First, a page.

Peter was there when it happened. Peter heard the Lord speak. And Peter was getting old, or was in prison, or was threatened with death. The Gospel he had shared and repeated so many thousands of times had to be written down to send to others, to preserve the accuracy of the story, or to contradict counterfeit versions. And so the natural progression from oral to written history slowly occurred. The Gospel was a word before it was a book, and the word has primacy over the book. St. Mark the Evangelist preserved for all time the Word of God, Jesus Christ, by committing his words to writing, and by ensuring that the spoken, eye-witness accounts of Christ’s life did not just float away in the breeze. They needed to be enshrined, in ink, on papyrus, and they were. St. Mark accomplished his mission.

St. Mark, you were a friend of the Apostles and shared their commitment to spreading the faith. From your home in Heaven we ask you to strengthen all those who lack the courage to live the Gospel message in their own lives so they can witness it to others.


Further Reading:

Sanctoral

EWTN

New Advent

Catholic Online

Franciscan Media

Wikipedia

All Saints for the Liturgical Year


From Butler’s Lives of the Saints:

ST. MARK was converted to the Faith by the Prince of the Apostles, whom he afterwards accompanied to Rome, acting there as his secretary or interpreter. When St. Peter was writing his first epistle to the churches of Asia, he affectionately joins with his own salutation that of his faithful companion, whom he calls “my son Mark.” The Roman people entreated St. Mark to put in writing for them the substance of St. Peter’s frequent discourses on Our Lord’s life. This the Evangelist did under the eye and with the express sanction of the apostle, and every page of his brief but graphic gospel so bore the impress of St. Peter’s character, that the Fathers used to name it “Peter’s Gospel” St. Mark was now sent to Egypt to found the Church of Alexandria. Here his disciples became the wonder of the world for their piety and asceticism, so that St. Jerome speaks of St. Mark as the father of the anchorites, who at a later time thronged the Egyptian deserts. Here, too, he set up the first Christian school, the fruitful mother of many illustrious doctors and bishops. After governing his see for many years, St. Mark was one day seized by the heathen, dragged by ropes over stones, and thrown into prison. On the morrow the torture was repeated, and having been consoled by a vision of angels and the voice of Jesus, St. Mark went to his reward.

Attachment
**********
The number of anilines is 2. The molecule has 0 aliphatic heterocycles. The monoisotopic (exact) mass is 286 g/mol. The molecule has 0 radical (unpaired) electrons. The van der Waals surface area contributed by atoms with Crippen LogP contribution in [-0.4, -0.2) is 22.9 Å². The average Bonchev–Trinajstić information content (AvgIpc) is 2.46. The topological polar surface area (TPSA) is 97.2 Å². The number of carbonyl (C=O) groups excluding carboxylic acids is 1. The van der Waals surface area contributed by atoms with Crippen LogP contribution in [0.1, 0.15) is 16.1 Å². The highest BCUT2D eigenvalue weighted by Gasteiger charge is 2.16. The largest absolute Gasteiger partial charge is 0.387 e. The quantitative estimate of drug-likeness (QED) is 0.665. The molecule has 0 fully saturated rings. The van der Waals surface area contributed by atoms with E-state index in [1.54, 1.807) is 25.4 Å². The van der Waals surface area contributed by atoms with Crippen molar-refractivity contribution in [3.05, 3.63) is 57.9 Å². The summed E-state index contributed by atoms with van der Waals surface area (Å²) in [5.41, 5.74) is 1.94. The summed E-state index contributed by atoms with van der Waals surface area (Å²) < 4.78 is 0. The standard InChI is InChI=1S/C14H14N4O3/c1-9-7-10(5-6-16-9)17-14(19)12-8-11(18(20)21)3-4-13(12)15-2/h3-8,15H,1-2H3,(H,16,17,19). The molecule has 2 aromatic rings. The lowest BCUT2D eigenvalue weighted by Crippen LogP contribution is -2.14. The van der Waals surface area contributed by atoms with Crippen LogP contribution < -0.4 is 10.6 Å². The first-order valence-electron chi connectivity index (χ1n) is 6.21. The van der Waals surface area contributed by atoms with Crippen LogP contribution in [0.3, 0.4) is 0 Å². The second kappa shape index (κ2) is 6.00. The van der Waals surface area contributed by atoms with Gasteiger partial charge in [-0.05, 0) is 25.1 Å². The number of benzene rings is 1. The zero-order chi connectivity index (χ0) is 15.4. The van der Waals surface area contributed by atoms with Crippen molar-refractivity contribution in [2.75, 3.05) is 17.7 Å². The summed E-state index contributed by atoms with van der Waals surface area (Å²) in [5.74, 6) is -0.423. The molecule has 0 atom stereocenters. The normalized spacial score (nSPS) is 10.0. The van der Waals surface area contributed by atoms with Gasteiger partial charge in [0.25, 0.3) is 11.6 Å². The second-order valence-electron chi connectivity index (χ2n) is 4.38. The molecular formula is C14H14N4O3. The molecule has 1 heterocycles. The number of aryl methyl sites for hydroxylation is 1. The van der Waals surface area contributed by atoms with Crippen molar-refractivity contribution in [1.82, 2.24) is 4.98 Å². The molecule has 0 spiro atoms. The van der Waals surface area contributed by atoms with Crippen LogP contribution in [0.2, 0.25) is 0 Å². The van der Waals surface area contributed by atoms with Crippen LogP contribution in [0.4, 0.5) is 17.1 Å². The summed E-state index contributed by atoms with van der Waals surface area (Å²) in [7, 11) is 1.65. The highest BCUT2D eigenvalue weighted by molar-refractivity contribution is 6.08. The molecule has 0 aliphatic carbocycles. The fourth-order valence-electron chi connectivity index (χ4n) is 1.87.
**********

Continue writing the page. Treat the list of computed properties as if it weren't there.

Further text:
It is to St. Mark that we owe the many slight touches which often give such vivid coloring to the Gospel scenes, and help us to picture to ourselves the very gestures and looks of our blessed Lord. It is he alone who notes that in the temptation Jesus was “with the beasts;” that He slept in the boat “on a pillow;” that He “embraced” the little children. He alone preserves for us the commanding words “Peace, be still!” by which the storm was quelled; or even the very sounds of His voice, the “Ephpheta” and “Talitha cumi,” by which the dumb were made to speak and the dead to rise. So, too, the “looking round about with anger,” and the “sighing deeply,” long treasured in the memory of the penitent apostle, who was himself converted by his Saviour’s look, are here recorded by his faithful interpreter.

Reflection.—Learn from St. Mark to keep the image of the Son of man ever before your mind, and to ponder every syllable which fell from His lips.

Lives of the Saints, by Alban Butler, Benziger Bros. ed. [1894]